a more detailed mapping system than conventional refractive surgery.
Human vision provides some unique challenges for application
of wavefront technology. The human eye is not a telescope. The eye
is dynamic, with ever changing focus, pupil size, and other normal
biological fluctuations. A telescope is static and once adjusted
for a certain set of aberrations, never changes. A deformable mirror
can be adjusted to a very precise amount. Ablating corneal tissue
is not nearly so precise. Wavefront may be an excellent mapping
system, but that does not necessarily mean that you can get to where
you want to go.
HOA are divided into separate terms and some HOA are much more
important to good quality vision than others. Spherical aberration,
coma, and trefoil are examples of HOA that are very important to
keep low. An HOA measurement often used is Root Mean Squared (RMS).
RMS is more or less an average of all HOA. Having a low RMS is good,
but if you have an elevated HOA that is one of those that is known
to cause vision quality problems, a low average may not be enough.
As an example, if you have low HOA RMS, but a high spherical aberration,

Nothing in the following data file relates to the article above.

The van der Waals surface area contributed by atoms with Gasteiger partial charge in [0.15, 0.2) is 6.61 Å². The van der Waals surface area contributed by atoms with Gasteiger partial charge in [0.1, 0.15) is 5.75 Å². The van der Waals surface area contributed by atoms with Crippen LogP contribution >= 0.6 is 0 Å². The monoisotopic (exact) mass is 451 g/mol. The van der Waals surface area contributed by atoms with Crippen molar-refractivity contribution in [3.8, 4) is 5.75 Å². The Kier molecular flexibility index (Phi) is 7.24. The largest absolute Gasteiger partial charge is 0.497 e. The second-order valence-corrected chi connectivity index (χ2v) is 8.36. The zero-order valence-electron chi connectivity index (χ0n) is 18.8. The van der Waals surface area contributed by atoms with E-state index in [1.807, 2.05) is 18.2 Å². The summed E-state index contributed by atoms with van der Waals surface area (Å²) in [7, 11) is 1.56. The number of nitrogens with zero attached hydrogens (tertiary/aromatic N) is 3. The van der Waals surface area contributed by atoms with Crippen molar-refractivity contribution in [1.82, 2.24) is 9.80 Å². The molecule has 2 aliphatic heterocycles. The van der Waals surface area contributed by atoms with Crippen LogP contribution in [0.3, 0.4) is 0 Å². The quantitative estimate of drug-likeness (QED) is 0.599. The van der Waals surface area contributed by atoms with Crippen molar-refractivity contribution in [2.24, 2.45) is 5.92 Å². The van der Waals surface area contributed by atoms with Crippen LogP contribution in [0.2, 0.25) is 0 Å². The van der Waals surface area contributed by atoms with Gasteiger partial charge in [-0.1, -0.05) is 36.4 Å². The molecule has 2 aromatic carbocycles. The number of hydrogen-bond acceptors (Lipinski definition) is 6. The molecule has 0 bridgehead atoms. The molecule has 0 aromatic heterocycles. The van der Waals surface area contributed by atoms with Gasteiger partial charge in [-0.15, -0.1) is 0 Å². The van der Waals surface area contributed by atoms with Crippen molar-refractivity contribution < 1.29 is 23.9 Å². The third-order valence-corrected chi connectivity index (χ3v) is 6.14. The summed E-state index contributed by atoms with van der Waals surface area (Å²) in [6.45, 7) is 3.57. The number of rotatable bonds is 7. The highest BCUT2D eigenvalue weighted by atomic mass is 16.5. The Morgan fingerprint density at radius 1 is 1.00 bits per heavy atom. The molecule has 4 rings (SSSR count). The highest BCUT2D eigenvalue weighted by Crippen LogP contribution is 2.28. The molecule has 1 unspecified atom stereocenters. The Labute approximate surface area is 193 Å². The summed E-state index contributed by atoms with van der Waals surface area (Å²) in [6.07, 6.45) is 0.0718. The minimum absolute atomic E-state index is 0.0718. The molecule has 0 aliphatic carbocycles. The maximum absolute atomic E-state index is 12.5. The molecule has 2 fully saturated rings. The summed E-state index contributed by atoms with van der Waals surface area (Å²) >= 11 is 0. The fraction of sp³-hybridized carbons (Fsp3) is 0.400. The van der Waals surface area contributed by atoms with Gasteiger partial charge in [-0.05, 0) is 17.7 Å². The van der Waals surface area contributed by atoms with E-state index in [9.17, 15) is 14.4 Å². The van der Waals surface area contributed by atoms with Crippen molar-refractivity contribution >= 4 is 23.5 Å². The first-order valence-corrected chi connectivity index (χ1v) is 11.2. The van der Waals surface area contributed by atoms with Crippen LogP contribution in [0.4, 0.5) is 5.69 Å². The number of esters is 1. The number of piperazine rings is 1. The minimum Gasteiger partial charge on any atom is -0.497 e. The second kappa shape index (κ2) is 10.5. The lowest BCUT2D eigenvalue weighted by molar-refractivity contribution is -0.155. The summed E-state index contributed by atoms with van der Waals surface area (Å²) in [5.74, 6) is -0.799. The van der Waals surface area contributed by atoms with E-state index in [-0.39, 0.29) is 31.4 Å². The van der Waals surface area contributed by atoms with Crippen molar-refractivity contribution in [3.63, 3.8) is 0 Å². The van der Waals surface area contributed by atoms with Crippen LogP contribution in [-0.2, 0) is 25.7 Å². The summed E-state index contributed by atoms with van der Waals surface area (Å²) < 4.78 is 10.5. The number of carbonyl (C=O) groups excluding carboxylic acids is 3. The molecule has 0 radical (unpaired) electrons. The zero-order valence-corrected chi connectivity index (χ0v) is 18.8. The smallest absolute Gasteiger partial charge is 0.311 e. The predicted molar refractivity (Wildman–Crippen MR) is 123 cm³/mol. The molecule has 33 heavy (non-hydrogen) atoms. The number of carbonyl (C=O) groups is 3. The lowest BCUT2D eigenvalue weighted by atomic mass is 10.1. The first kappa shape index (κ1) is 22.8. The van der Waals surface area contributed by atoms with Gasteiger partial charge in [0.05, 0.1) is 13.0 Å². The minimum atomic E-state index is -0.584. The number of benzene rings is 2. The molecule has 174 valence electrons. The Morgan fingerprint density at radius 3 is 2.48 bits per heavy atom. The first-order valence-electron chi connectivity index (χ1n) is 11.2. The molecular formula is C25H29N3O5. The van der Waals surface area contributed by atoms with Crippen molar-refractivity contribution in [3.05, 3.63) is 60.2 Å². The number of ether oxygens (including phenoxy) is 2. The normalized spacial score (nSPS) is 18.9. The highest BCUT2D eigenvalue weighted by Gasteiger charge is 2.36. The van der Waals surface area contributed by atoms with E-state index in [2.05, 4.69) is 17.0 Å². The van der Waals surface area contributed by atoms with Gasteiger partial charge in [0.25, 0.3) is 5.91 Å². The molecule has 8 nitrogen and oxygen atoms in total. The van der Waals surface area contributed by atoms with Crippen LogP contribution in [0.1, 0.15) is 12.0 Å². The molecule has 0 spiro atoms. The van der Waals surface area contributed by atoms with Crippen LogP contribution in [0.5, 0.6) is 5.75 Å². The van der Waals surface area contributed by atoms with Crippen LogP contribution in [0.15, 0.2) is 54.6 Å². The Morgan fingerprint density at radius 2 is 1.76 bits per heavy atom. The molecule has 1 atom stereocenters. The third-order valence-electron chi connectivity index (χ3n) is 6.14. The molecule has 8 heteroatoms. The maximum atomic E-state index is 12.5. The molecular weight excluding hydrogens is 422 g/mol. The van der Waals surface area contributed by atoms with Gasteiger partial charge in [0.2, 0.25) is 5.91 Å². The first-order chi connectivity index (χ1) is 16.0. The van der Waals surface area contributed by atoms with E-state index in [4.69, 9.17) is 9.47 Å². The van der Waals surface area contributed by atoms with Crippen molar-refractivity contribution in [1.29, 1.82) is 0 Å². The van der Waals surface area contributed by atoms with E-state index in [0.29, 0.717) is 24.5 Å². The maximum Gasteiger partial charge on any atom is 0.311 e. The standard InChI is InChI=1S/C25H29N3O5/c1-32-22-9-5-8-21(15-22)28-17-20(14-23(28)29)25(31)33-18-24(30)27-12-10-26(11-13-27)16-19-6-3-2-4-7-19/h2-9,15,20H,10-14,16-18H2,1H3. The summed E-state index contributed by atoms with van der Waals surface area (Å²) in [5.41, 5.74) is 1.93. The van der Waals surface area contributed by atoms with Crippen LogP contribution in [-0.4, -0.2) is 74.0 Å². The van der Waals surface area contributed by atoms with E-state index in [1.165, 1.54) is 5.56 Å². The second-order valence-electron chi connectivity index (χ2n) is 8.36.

wavefront-guided surgery may be a requirement. You will need to
discuss this issue in detail with your doctor. Wavefront-guided
refractive surgery is FDA approved for a wide range of correction, but this is a range
that does have limits. If you are too myopic, too hyperopic, or
have too much astigmatism, you may not be eligible for wavefront-guided
Lasik, PRK, LASEK, or Epi-Lasik.
Wavefront-guided ablations may remove more tissue than conventional
ablations, depending upon the unique circumstances of the individual
patient. If you have thin corneas, additional tissue removal may
be an issue. For more information, see Thin Cornea.
The size of the fully corrected optical
zone is limited for wavefront-guided ablations. If your naturally
dilated pupils are unusually large, you may have an increased risk
of poor vision in low light environments. See Lasik and Pupil Size
If you are considering monovision correction, it will may be necessary to use conventional
Lasik, PRK, LASEK, or Epi-Lasik rather than wavefront-guided. Current
wavefront-guided lasers are very limited in their ability to undercorrect.
It's full correction or nothing at this time. While the non-dominant
eye will need to be undercorrected with a conventional ablation,
the dominant eye may be fully corrected with a wavefront-guided
ablation. Undoubtedly, each of the manufacturers will eventually
allow their lasers to undercorrect in wavefront-guided mode.
Better, Not Perfect
Something very important to understand is that not all aberrations
are reduced with custom wavefront or wavefront optimized Lasik,